Israel and Jewishness are all equated. And since this homogeneous mass of people is forever oppressed, Israel must also be forever oppressed.
I think many factors aren’t seen, including the interests of one’s own state, and the perspectives of real, live Jewish people, who aren’t abstract, but who are easily silenced in these issues and discourses.
Wieland Hoban: Our organisation (Jewish Voice) has certainly experienced that, because it’s assumed that the Central Council of Jews defines what’s acceptable for Jews and what can be said. And one sees how a section of white, non-Jewish society claims the authority to define what Antisemitism is and how to fight it.
Ramsis Kilani: And who’s been cleansed of it. In a kind of perversion, they build a bridge via Holocaust guilt and the unfinished processing of that guilt. As a result, today’s Germans have learned from history and are cleansed of Antisemitism.
Those people then tell Jews, even descendants of Holocaust survivors, that they’re actually the Antisemites of today and that they’re comparable to the Nazi regime. That’s a real twisting of reality, and almost creates a positive connection to the Holocaust because it’s purified you.
Wieland Hoban: And if someone is critical, they’re standing in the way of that purification, that redemption.
Ramsis Kilani: Yes, it’s perceived as a direct attack on one’s own national consciousness, even if most of them don’t entirely realise that it’s about German identity.
Wieland Hoban: What happens to their identity if they can’t wash themselves clean? That’s the moral problem, but also the intellectual problem, because they just don’t understand what factors are at play.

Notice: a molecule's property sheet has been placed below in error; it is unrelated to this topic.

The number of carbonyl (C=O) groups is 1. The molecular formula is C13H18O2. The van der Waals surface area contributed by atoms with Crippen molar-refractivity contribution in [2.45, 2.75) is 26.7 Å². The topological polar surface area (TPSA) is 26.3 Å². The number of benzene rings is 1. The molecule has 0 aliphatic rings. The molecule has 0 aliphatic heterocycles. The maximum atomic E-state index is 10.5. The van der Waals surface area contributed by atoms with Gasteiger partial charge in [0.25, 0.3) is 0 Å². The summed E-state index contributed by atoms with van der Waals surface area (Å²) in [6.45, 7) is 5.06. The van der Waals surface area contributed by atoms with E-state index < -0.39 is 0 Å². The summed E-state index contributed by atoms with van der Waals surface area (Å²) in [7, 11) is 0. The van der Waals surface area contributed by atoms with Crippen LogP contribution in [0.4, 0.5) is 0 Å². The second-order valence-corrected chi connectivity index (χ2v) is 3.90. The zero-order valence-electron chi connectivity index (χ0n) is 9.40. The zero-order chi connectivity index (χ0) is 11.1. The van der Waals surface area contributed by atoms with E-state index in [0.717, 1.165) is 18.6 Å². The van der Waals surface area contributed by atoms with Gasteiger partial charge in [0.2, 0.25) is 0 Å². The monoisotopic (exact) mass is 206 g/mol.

Ramsis Kilani: There are some people who represent that and feel this national consciousness very strongly, but there’s also a large number who are simply intimidated by such people and don’t want to be called Antisemites.
That’s the biggest problem here, that it prevents any generation of knowledge and experience about these things, and brutal action gets taken against people who deal with it more intensely.
It becomes clear fairly quickly who’s actually oppressed in this conflict, and the climate that’s now been created blocks the path to solidarity for many people. Because they’re just afraid.
Wieland Hoban: That divides the left. We saw at the beginning of October how, after one demonstration in Frankfurt, there was a conflict between two groups, Migrantifa Hessen and Free Palestine FFM. Migrantifa was scared out of its initial solidarity by the intervention of politicians.
For people like us, it’s rather old hat to be called Antisemites. The novelty has worn off a bit. But I think it was quite a shock to them even to be accused of tolerating Antisemitism.
Ramsis Kilani: For sure. One mustn’t forget what it feels like, how intimidating it is for people who are newly politicised, who are against racism and think that of course that includes Palestinian people too, if they’re described as Antisemitic.
There’s a completely different hegemony within the migrant left compared to the non-migrant German left when it comes to this issue.
Solidarity with Palestine is pretty standard there, especially when there are points of reference in other international contexts and other international leftist groups, where there’s no question about it at all.
Photograph courtesy of Joel Schalit. All rights reserved.